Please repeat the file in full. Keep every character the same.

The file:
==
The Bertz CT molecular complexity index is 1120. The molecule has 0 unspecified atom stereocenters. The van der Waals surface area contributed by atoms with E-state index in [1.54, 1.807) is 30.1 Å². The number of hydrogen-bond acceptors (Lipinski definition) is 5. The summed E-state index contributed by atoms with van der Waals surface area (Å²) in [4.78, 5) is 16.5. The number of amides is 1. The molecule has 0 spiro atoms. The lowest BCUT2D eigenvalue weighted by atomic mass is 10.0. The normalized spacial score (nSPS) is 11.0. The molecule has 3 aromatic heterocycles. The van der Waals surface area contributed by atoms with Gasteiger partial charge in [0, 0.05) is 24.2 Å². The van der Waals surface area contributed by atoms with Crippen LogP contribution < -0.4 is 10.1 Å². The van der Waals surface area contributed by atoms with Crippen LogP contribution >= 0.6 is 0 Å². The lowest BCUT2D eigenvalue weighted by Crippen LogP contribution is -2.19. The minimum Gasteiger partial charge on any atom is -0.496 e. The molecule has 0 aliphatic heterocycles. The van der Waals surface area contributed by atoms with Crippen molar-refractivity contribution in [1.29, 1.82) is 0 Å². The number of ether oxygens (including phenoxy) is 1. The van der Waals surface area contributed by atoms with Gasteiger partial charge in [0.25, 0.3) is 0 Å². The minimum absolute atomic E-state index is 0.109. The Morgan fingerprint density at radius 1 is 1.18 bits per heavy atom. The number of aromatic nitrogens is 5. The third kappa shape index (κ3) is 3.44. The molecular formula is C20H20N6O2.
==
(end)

The Bertz CT molecular complexity index is 1120. The molecule has 0 unspecified atom stereocenters. The van der Waals surface area contributed by atoms with E-state index in [1.54, 1.807) is 30.1 Å². The number of hydrogen-bond acceptors (Lipinski definition) is 5. The summed E-state index contributed by atoms with van der Waals surface area (Å²) in [4.78, 5) is 16.5. The number of amides is 1. The molecule has 0 spiro atoms. The lowest BCUT2D eigenvalue weighted by atomic mass is 10.0. The normalized spacial score (nSPS) is 11.0. The molecule has 3 aromatic heterocycles. The van der Waals surface area contributed by atoms with Gasteiger partial charge in [0, 0.05) is 24.2 Å². The van der Waals surface area contributed by atoms with Crippen LogP contribution < -0.4 is 10.1 Å². The van der Waals surface area contributed by atoms with Crippen LogP contribution >= 0.6 is 0 Å². The lowest BCUT2D eigenvalue weighted by Crippen LogP contribution is -2.19. The minimum Gasteiger partial charge on any atom is -0.496 e. The molecule has 0 aliphatic heterocycles. The van der Waals surface area contributed by atoms with Crippen molar-refractivity contribution in [1.29, 1.82) is 0 Å². The number of ether oxygens (including phenoxy) is 1. The van der Waals surface area contributed by atoms with Gasteiger partial charge in [0.25, 0.3) is 0 Å². The minimum absolute atomic E-state index is 0.109. The Morgan fingerprint density at radius 1 is 1.18 bits per heavy atom. The number of aromatic nitrogens is 5. The third kappa shape index (κ3) is 3.44. The molecular formula is C20H20N6O2.